1. On the Azure Subscription field, select the subscription that contains your RDS deployment.
  2. On the Deployment Type field, select Domain-Joined.
  3. On the Deployment Name field, select your RDS deployment.
  4. On the Storage Type field, we recommend you use Standard_LRS since there is no need for premium storage on this VM.
  5. Select WindowsServer in the Image Offer
  6. Select 2016-Datacenter in the Image Name
  7. Complete the provisioning form based on your preferences.

Screenshot MFA 8.png

Once the form has been completed, click Continue until you reach the Confirmation page. Once you are there, agree to the terms and conditions, and then click Submit. A new notification event will show up on the top right corner of your browser letting you know that the VM creation task is running, it will take 15-20 minutes to create your new VM.

2. NPS role installation

After the VM creation process has finished, connect to your deployment using an AD administrator account.

NOTE: if your deployment only contains RemoteApp collections with published applications, then you won’t be able to log in to a published desktop.

Instead try remoting in directly to the RD management server. Once you have connected to either a desktop or the management server, you will have to remote into the newly created VM using one of your AD Domain administrator accounts. Press Win + R to open the Run program > type mstsc /admin and press enter to access the Remote Desktop Connection program > type the VM name in the Computer field > click Connect.

 

Screenshot MFA 9.png

Screenshot MFA 10.png

 

The next steps will install the NPS role in your new server:

  1. Open Server Manager and click Manage, then click Add Roles and Features.
  2. On the Before you begin page, click
  3. On the Select Installation Type page, click Role/Feature Based Install and then click
  4. On the Select destination server page, click Select a server from the server pool, click the name of the new server where you want to install NPS, then click Next.
  5. On the Select Server Roles page, click Network Policy and Access Services, and then click Next three times. On the Select role services page, click Network Policy Server, and in the Add Roles and Features Wizard dialog box, verify that Include management tools (if applicable) is selected, click Add Features, and then click Next.
  6. On the Select features page, click .NET Framework 3.5 Features, then click Next.
  7. On the Confirm installation selections page, click Install.
  8. Installation will take a few minutes to complete. On the Installation Results page, verify that the installation was successful, and then click Close.
  9. Don’t log off or disconnect from the NPS server, since you will be needing it again very soon.

 

3. NPS extension for Azure installation

As a part of the configuration of the NPS extension, you need to supply admin credentials and the Azure AD ID for your Azure AD tenant. The following steps show you how to get the tenant ID:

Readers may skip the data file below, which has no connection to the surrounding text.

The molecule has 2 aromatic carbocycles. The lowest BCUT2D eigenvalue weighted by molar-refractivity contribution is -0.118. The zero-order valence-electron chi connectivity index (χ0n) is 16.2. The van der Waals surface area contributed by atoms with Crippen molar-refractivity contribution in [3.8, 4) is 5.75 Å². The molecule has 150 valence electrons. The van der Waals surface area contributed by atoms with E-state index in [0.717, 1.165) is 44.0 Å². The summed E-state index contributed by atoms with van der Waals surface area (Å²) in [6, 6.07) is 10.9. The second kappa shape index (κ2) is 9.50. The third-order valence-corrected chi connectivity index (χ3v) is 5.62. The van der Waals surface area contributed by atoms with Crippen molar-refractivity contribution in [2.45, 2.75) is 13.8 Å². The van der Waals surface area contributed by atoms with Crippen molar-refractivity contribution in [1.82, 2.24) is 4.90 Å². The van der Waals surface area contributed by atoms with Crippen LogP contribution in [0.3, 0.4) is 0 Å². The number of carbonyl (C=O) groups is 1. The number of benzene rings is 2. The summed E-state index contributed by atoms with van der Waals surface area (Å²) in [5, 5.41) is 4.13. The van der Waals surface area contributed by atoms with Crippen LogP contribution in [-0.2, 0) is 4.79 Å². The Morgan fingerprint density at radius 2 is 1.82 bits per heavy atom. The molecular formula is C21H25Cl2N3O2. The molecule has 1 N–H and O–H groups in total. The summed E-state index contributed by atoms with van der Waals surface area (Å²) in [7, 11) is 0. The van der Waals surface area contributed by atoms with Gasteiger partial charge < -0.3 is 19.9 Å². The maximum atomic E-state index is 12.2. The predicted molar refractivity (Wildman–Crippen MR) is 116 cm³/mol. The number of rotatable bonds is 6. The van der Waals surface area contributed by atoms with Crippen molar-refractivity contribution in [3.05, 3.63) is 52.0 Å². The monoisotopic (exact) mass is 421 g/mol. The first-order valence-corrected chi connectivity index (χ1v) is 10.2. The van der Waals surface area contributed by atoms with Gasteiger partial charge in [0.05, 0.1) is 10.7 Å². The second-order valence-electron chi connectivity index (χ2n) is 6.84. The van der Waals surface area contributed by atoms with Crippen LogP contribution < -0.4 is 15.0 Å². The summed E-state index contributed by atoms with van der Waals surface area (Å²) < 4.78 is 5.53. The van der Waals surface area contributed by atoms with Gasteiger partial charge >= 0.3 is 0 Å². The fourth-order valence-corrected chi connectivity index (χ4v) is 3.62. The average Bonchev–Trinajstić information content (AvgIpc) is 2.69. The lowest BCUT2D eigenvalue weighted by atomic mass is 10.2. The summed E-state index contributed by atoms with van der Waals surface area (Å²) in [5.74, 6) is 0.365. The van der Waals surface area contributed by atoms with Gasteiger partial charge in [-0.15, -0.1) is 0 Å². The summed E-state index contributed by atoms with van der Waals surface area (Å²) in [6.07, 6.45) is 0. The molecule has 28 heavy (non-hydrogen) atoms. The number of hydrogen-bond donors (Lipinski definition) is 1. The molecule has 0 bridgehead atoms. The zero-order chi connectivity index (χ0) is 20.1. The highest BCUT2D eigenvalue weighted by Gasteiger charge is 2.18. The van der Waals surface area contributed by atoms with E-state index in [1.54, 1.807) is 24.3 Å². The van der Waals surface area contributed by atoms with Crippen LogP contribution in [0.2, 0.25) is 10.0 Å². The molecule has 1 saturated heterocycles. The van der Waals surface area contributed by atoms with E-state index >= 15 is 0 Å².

3.1.  Get Azure AD ID
  1. Sign in to the Azure portal (https://portal.azure.com) as the global administrator of the Azure tenant.
  2. In the left navigation, select the Azure Active Directory
  3. Select Properties.
  4. In the Properties blade, beside the Directory ID, click the Copy icon, as shown below, to copy the ID to clipboard.

Screenshot MFA 11.png

 

3.2. Install the NPS extension
  1. Download the NPS extension from this website.
  2. Copy the setup executable file to the NPS server.
  3. On the NPS server, double-click the executable. If prompted, click Run.
  4. In the NPS Extension for Azure MFA dialog box, review the software license terms, check I agree to the license terms and conditions, and click Install.
  5. On the NPS Extension for Azure MFA dialog box, click Close.

 

3.3 Configure certificates for use with the NPS extension

In this step, you need to configure certificates for the NPS extension to ensure secure communications. The NPS components include a Windows PowerShell script that configures a self-signed certificate for use with NPS.

This script performs the following actions:

  • Creates a self-signed certificate
  • Associates public key of certificate to service principal on Azure AD
  • Stores the cert in the local machine store
  • Grants access to the certificate’s private key to the network user
  • Restarts Network Policy Server service

NOTE: if you want to use your own certificates, you need to associate the public key of your certificate to the service principle on Azure AD, and so on.

To use the script, provide the extension with your Azure AD Admin credentials and the Azure AD tenant ID that you copied earlier. Run the script on each NPS server where you installed the NPS extension. Then do the following:

  1. Open an administrative Windows PowerShell prompt.
  2. Execute the command cd ‘c:\Program Files\Microsoft\AzureMfa\Config’.
  3. Execute the command .\AzureMfaNpsExtnConfigSetup.ps1. the script checks to see if the Azure Active Directory module is installed, if not, the script installs the module for you.